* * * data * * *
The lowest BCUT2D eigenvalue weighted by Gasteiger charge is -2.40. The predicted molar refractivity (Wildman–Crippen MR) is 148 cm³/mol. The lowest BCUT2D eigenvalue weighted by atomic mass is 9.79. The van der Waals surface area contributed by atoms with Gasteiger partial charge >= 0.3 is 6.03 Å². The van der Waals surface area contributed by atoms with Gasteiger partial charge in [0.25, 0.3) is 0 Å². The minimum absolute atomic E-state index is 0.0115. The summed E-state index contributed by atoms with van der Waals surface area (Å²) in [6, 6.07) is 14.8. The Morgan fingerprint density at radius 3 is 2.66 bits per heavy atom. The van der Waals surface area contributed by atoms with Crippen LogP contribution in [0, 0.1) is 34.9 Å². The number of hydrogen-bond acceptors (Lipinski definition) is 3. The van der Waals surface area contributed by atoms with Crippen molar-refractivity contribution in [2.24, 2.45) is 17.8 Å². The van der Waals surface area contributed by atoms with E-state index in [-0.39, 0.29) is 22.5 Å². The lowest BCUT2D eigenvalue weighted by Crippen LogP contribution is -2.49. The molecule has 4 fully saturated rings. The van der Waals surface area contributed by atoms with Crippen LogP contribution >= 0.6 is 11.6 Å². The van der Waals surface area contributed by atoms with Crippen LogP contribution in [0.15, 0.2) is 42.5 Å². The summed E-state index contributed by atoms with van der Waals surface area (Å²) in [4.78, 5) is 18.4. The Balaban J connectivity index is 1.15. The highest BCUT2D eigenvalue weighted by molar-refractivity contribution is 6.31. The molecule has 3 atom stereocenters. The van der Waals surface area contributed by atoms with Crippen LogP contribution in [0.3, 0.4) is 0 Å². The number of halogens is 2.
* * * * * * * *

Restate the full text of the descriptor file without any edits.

The lowest BCUT2D eigenvalue weighted by Gasteiger charge is -2.40. The predicted molar refractivity (Wildman–Crippen MR) is 148 cm³/mol. The lowest BCUT2D eigenvalue weighted by atomic mass is 9.79. The van der Waals surface area contributed by atoms with Gasteiger partial charge >= 0.3 is 6.03 Å². The van der Waals surface area contributed by atoms with Gasteiger partial charge in [0.25, 0.3) is 0 Å². The minimum absolute atomic E-state index is 0.0115. The summed E-state index contributed by atoms with van der Waals surface area (Å²) in [6, 6.07) is 14.8. The Morgan fingerprint density at radius 3 is 2.66 bits per heavy atom. The van der Waals surface area contributed by atoms with Crippen LogP contribution in [0, 0.1) is 34.9 Å². The number of hydrogen-bond acceptors (Lipinski definition) is 3. The van der Waals surface area contributed by atoms with Crippen molar-refractivity contribution in [2.24, 2.45) is 17.8 Å². The van der Waals surface area contributed by atoms with E-state index in [-0.39, 0.29) is 22.5 Å². The lowest BCUT2D eigenvalue weighted by Crippen LogP contribution is -2.49. The molecule has 4 fully saturated rings. The van der Waals surface area contributed by atoms with Crippen LogP contribution >= 0.6 is 11.6 Å². The van der Waals surface area contributed by atoms with Crippen LogP contribution in [0.15, 0.2) is 42.5 Å². The summed E-state index contributed by atoms with van der Waals surface area (Å²) in [4.78, 5) is 18.4. The Balaban J connectivity index is 1.15. The highest BCUT2D eigenvalue weighted by molar-refractivity contribution is 6.31. The molecule has 3 atom stereocenters. The van der Waals surface area contributed by atoms with Crippen LogP contribution in [0.3, 0.4) is 0 Å². The number of halogens is 2.